Data Localistation

Important excerpts from The Hindu:

  • In a digital economy, data is the central resource. Data is so important that it has been compared to oil, water, property etc.  How data will be employed fruitfully, and its value captured, will decide a nation’s rank in the emerging new global geo-economic and geo-political hierarchies. A new concept of ‘data colonisation’ has been introduced which means that countries would have to completely depend upon countries like China and USA for data and its analysis. Data is the basis of detailed and deep intelligence about a community.
  • Seven of the top eight companies by market cap globally today are data-based corporations. A decade back, this list was dominated by industrial and oil giants. Almost all top digital corporations in the world are U.S. or Chinese.
  • If India agrees to the provisions of Chapter 10 on e-commerce of RCEP, as specified by most of the other countries, it will mean it won’t be allowed to impose data localisation rules on companies looking to do business in India. India cannot be prevented from asking financial companies to maintain a copy of their data within India, but it is unclear still whether India can mandate that such data must only reside within the country.
  • This would go against the Reserve Bank of India’s (RBI’s) norms on localisation of payments data that it had ordered in April 2018.
  • RCEP norms require that no data localisation conditions should be put on companies and no cross-border transmission of data shall be prevented.
  • In its April 2018 notification, the RBI had said that “all system providers shall ensure that the entire data relating to payment systems operated by them are stored in a system only in India.” This data is to include the full end-to-end transaction details, information collected, carried, or processed as part of the message or payment instruction.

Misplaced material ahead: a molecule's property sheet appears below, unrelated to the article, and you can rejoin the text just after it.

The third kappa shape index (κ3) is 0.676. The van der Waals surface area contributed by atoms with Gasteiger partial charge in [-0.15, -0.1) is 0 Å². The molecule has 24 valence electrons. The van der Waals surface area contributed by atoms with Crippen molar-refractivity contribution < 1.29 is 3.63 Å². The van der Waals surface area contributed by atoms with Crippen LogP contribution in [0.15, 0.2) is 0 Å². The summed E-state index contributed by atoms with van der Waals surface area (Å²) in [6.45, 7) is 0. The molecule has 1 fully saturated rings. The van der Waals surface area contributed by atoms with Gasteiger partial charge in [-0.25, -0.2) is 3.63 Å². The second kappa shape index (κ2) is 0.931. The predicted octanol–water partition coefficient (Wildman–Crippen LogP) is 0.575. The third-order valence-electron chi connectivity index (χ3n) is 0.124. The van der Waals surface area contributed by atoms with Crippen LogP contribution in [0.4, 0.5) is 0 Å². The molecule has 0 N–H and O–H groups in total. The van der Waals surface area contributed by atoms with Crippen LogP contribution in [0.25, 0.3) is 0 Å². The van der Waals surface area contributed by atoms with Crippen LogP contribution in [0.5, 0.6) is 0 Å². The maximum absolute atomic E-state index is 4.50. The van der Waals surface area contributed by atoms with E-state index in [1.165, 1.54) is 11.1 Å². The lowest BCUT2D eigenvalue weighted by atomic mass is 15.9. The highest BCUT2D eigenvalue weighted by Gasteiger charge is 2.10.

• Need for more data sharing within the country.
  • Better access to data for domestic business.
  • Appropriate data policies must ensure that the required data is actually available to Indian digital businesses. Data belongs to the people and must be used for their welfare. Law must mandate sharing of data for welfare purposes.
  • Community data as mentioned in the draft e-commerce policy must be given effect to.
  • The very complex data policy issues include data classification, data ownership rights, data sharing, data trusts etc.
  • A complex and gradual process of classification of various kinds of data, and developing governance frameworks around them, is required.
  • Community data requires close regulation. This could be about accessing such data for social purposes, ensuring that important public interest is met in various uses of data, and to make data available to domestic businesses, to stimulate competition and for India’s digital industrialisation.
  • Italy approved a new tax on digital companies, including U.S. tech giants, as part of its 2020 draft budget, a move that could draw threats of retaliation from Washington. The levy will oblige firms such as Facebook, Google and Amazon , to pay a 3% levy on Internet transactions, according to the text of the draft budget.